The Law School Magazine  ·  Fall 2009 : Features

The BCS: Controversial or Illegal?

By - Fall 2009
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The NCAA is no stranger to the courtroom, and, at any given time, it is likely to have several high-profile lawsuits filed against it. As would be expected, the theme is almost always the same: someone wants a piece of the pie.

When the NCAA capped the salaries of assistant coaches, the coaches sued for antitrust violations and won; when the players cried foul on the association’s no-draft, no-agent rule for college football players, they sued on antitrust grounds and lost; the NCAA basketball tournament was thrust into the antitrust spotlight in 2004 and settled its differences with the NIT; and when the league changed the size of regulation lacrosse sticks, the manufacturer’s sued on antitrust grounds and lost. Today, there is a major suit against the NCAA by former players regarding licensing and copyright of images. Ed O’Bannon, who played basketball for the University of California at Los Angeles in 1995 and whose image of on-court heroics is still used, understands the league owns the copyright to his image while he played. But, 12 years after he hung up his high-tops, O’Bannon is wondering why the NCAA can still use his image when selling millions of dollars in apparel, video games, and DVDs.

But, perhaps the elephant in the room is not the lawsuits that are pending and have been settled, but the one that has been often demanded and called for by coaches, fans, and members of Congress in recent years and has never been brought. The debate surrounding college football’s Bowl Championship Series (BCS) is loud, heated, and often ends with a declaration of a blatant violation of antitrust law. But, is it really? Or is this just the talk of pundits doing a legal version of Monday morning quarterbacking?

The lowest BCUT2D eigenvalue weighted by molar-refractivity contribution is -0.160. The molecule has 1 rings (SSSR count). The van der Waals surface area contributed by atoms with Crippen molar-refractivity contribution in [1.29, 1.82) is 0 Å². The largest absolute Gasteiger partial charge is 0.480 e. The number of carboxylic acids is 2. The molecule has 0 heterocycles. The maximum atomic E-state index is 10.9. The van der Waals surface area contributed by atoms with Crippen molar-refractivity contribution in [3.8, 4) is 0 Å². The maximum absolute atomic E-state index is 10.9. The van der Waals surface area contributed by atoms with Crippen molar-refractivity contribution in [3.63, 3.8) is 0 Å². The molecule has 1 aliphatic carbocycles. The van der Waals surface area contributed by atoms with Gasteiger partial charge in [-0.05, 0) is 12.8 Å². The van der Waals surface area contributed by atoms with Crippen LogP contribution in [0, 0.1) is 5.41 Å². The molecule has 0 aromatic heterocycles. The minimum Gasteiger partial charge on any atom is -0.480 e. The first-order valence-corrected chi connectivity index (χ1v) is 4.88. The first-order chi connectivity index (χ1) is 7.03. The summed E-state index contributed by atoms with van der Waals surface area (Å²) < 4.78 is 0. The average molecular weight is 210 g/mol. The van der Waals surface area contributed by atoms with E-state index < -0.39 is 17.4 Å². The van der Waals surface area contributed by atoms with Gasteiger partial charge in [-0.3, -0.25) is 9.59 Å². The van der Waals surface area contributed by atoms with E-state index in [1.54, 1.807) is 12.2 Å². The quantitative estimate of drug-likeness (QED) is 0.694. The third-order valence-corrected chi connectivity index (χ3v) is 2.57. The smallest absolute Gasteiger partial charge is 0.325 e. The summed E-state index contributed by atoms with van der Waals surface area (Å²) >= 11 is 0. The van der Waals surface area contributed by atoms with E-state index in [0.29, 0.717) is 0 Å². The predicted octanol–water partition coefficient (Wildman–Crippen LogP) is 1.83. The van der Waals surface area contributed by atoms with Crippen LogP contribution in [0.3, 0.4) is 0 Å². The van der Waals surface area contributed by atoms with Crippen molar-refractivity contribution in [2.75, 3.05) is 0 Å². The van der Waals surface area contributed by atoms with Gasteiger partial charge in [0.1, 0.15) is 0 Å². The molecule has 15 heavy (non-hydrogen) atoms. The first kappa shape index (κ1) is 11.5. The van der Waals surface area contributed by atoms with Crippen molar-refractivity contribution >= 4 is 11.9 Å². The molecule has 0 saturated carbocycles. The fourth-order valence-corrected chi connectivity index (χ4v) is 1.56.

A Brief History

Division I-A college football (now called the Football Bowl Subdivision) is not just the backbone of many college athletic programs, it is the entire skeleton. At some schools, the revenue generated from the football program not only supports football operations, but every other sport at the university and then some. In 2009, the football program brought in more than $65 million to the athletic department at The Ohio State University while it spent just over $33 million. As a result of the power football program, Ohio State boasts 36 varsity sports, which is 16 more than the average division I-A school, and all give the maximum amount of scholarships allowed by NCAA regulations. The athletic department also pumps money into the school’s general fund as well as special projects like the recent renovation of Thompson Library, the University’s main library on the Oval.